Addictions are diseases of the brain, not personality defects or criminal behavior
Newswise — Alcohol dependence, and opiate, cocaine and other stimulant addictions, are all diseases of the brain that have behavioral manifestations and they are not due to criminal behavior alone or to antisocial or "weak" personality disorders. These observations and others will be shared during the 41st annual scientific meeting of the Research Society on Alcoholism (RSA) in San Diego June 17-21.
“Addictive diseases depend on multiple variants of multiple genes working in concert to increase an individual’s vulnerability to developing an addiction and also self-exposure to alcohol, opiates, cocaine, or other drugs of abuse,” said Mary Jeanne Kreek, professor and head of the Laboratory of the Biology of Addictive Diseases at The Rockefeller University. “In addition, laboratory research has shown that each of these drugs of abuse – alcohol, opiates, and cocaine – cause profound changes in gene expression of multiple genes, especially of the opioid, classical neurotransmitter, and stress-responsive systems, which result in changes in behaviors.”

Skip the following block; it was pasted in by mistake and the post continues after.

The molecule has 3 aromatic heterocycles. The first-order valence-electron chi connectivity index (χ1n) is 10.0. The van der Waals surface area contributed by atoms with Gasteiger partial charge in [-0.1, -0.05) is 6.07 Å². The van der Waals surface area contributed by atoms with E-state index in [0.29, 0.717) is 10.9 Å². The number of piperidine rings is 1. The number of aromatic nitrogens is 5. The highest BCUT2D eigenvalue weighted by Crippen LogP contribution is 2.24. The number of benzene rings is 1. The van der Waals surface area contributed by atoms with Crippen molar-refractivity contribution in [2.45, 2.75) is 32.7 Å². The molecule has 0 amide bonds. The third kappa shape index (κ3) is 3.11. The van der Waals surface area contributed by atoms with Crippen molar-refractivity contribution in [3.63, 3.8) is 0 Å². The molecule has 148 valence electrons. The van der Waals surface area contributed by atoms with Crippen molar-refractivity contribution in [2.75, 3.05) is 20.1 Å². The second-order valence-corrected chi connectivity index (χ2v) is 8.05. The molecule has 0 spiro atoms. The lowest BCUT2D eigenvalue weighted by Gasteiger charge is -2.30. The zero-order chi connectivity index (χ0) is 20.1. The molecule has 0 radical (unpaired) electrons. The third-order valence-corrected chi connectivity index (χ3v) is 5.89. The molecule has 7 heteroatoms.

Kreek will make her comments at the RSA plenary on June 17.
“I also want to emphasize three points regarding the devastating current opioid crisis in the U.S.,” said Kreek. “One, physicians should prescribe a maximum of one week of opiates for relief of acute pain. Only one to three days is needed in most patients, not three weeks as is currently prescribed. Two, naloxone – a safe but short-acting treatment for a suspected opiate overdose – should be available at an affordable price to not only medical personnel, but also first responders, families and others who interact with people using or addicted to opiates. Three, the two extremely effective treatments for opiate addiction – methadone maintenance pharmacotherapy and buprenorphine-naloxone maintenance – should be made far more widely available throughout our country, and the excessively stringent regulations governing methadone maintenance treatment should be relaxed at federal and state levels.”
Kreek added that specific medications for treatment of specific addictive diseases should be used much more extensively. “Both naltrexone, approved in the U.S., and nalmefene, approved in Europe, are effective in 20 to 40 percent of alcoholic patients, and especially effective in alcoholic persons with one or two copies of the "A118G" variant of the mu opioid receptor,” she said. While pharmacotherapeutic options for cocaine and other stimulants do not presently exist, her lab is currently synthesizing potential treatments for both alcoholism and cocaine dependency.
Kreek will make her remarks at RSA 2018 during the first plenary on Sunday, June 17 at 8:45 a.m., “The molecular neurobiology and human genetics of specific addictive diseases: Implications for treatments,” at the Manchester Grand Hyatt San Diego.